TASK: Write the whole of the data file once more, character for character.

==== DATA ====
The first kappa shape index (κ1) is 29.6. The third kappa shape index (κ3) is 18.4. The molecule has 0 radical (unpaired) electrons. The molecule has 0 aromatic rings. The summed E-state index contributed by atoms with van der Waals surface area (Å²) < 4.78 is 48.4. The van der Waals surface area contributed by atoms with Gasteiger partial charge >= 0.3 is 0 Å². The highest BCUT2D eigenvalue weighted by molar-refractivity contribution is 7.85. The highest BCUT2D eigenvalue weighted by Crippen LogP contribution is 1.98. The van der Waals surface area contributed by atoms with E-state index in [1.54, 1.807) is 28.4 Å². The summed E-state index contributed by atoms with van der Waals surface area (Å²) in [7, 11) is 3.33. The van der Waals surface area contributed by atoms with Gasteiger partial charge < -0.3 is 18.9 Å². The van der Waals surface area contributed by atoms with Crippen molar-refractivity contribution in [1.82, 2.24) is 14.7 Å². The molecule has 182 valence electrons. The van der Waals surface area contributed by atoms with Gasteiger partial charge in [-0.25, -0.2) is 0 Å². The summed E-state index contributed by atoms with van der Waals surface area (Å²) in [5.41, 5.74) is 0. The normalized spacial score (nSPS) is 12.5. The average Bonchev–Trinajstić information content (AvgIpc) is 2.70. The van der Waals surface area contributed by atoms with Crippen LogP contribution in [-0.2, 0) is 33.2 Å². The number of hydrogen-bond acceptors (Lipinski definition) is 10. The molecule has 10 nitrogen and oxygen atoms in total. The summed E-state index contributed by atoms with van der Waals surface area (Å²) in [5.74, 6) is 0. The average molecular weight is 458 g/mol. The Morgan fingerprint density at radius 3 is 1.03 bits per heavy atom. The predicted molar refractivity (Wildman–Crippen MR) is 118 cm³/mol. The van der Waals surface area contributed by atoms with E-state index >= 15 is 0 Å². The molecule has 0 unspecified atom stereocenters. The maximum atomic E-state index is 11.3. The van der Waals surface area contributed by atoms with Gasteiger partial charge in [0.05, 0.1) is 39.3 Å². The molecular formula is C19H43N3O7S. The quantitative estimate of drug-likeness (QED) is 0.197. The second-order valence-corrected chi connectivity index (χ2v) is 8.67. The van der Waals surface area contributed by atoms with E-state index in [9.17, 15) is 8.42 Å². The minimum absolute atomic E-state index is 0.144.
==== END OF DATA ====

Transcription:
The first kappa shape index (κ1) is 29.6. The third kappa shape index (κ3) is 18.4. The molecule has 0 radical (unpaired) electrons. The molecule has 0 aromatic rings. The summed E-state index contributed by atoms with van der Waals surface area (Å²) < 4.78 is 48.4. The van der Waals surface area contributed by atoms with Gasteiger partial charge >= 0.3 is 0 Å². The highest BCUT2D eigenvalue weighted by molar-refractivity contribution is 7.85. The highest BCUT2D eigenvalue weighted by Crippen LogP contribution is 1.98. The van der Waals surface area contributed by atoms with E-state index in [1.54, 1.807) is 28.4 Å². The summed E-state index contributed by atoms with van der Waals surface area (Å²) in [7, 11) is 3.33. The van der Waals surface area contributed by atoms with Gasteiger partial charge < -0.3 is 18.9 Å². The van der Waals surface area contributed by atoms with Crippen molar-refractivity contribution in [1.82, 2.24) is 14.7 Å². The molecule has 182 valence electrons. The van der Waals surface area contributed by atoms with Gasteiger partial charge in [-0.25, -0.2) is 0 Å². The summed E-state index contributed by atoms with van der Waals surface area (Å²) in [5.41, 5.74) is 0. The normalized spacial score (nSPS) is 12.5. The average Bonchev–Trinajstić information content (AvgIpc) is 2.70. The van der Waals surface area contributed by atoms with Crippen LogP contribution in [-0.2, 0) is 33.2 Å². The number of hydrogen-bond acceptors (Lipinski definition) is 10. The molecule has 10 nitrogen and oxygen atoms in total. The summed E-state index contributed by atoms with van der Waals surface area (Å²) in [5.74, 6) is 0. The average molecular weight is 458 g/mol. The Morgan fingerprint density at radius 3 is 1.03 bits per heavy atom. The predicted molar refractivity (Wildman–Crippen MR) is 118 cm³/mol. The van der Waals surface area contributed by atoms with E-state index >= 15 is 0 Å². The molecule has 0 unspecified atom stereocenters. The maximum atomic E-state index is 11.3. The van der Waals surface area contributed by atoms with Gasteiger partial charge in [0.05, 0.1) is 39.3 Å². The molecular formula is C19H43N3O7S. The quantitative estimate of drug-likeness (QED) is 0.197. The second-order valence-corrected chi connectivity index (χ2v) is 8.67. The van der Waals surface area contributed by atoms with E-state index in [9.17, 15) is 8.42 Å². The minimum absolute atomic E-state index is 0.144.